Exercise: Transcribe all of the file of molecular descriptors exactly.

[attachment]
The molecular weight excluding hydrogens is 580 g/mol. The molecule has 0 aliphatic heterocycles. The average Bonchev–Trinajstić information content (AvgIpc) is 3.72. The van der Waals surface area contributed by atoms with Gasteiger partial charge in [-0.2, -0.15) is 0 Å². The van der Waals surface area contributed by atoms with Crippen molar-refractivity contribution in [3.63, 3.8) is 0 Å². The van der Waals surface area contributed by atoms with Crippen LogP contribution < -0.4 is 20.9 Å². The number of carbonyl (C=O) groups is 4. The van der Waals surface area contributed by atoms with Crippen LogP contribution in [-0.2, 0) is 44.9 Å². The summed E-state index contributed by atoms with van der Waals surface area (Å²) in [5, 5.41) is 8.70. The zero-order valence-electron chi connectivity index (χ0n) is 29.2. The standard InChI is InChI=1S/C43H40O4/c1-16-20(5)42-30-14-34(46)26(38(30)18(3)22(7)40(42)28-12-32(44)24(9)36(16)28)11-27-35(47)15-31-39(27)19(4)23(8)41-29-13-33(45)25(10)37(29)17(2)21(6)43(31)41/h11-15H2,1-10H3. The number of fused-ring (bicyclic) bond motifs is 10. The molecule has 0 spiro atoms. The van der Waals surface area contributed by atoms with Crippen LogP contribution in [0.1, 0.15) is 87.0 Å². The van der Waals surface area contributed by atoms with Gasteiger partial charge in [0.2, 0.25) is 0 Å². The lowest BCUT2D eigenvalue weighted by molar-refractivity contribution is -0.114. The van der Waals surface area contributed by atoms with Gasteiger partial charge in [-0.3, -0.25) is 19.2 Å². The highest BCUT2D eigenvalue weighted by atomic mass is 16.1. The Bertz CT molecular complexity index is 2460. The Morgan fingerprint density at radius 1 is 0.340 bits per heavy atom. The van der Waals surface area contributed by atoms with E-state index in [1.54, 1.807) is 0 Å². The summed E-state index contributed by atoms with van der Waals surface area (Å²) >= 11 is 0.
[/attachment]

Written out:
The molecular weight excluding hydrogens is 580 g/mol. The molecule has 0 aliphatic heterocycles. The average Bonchev–Trinajstić information content (AvgIpc) is 3.72. The van der Waals surface area contributed by atoms with Gasteiger partial charge in [-0.2, -0.15) is 0 Å². The van der Waals surface area contributed by atoms with Crippen molar-refractivity contribution in [3.63, 3.8) is 0 Å². The van der Waals surface area contributed by atoms with Crippen LogP contribution < -0.4 is 20.9 Å². The number of carbonyl (C=O) groups is 4. The van der Waals surface area contributed by atoms with Crippen LogP contribution in [-0.2, 0) is 44.9 Å². The summed E-state index contributed by atoms with van der Waals surface area (Å²) in [5, 5.41) is 8.70. The zero-order valence-electron chi connectivity index (χ0n) is 29.2. The standard InChI is InChI=1S/C43H40O4/c1-16-20(5)42-30-14-34(46)26(38(30)18(3)22(7)40(42)28-12-32(44)24(9)36(16)28)11-27-35(47)15-31-39(27)19(4)23(8)41-29-13-33(45)25(10)37(29)17(2)21(6)43(31)41/h11-15H2,1-10H3. The number of fused-ring (bicyclic) bond motifs is 10. The molecule has 0 spiro atoms. The van der Waals surface area contributed by atoms with Crippen LogP contribution in [0.1, 0.15) is 87.0 Å². The van der Waals surface area contributed by atoms with Gasteiger partial charge in [0.2, 0.25) is 0 Å². The lowest BCUT2D eigenvalue weighted by molar-refractivity contribution is -0.114. The van der Waals surface area contributed by atoms with Gasteiger partial charge in [-0.3, -0.25) is 19.2 Å². The highest BCUT2D eigenvalue weighted by atomic mass is 16.1. The Bertz CT molecular complexity index is 2460. The Morgan fingerprint density at radius 1 is 0.340 bits per heavy atom. The van der Waals surface area contributed by atoms with E-state index in [1.54, 1.807) is 0 Å². The summed E-state index contributed by atoms with van der Waals surface area (Å²) >= 11 is 0.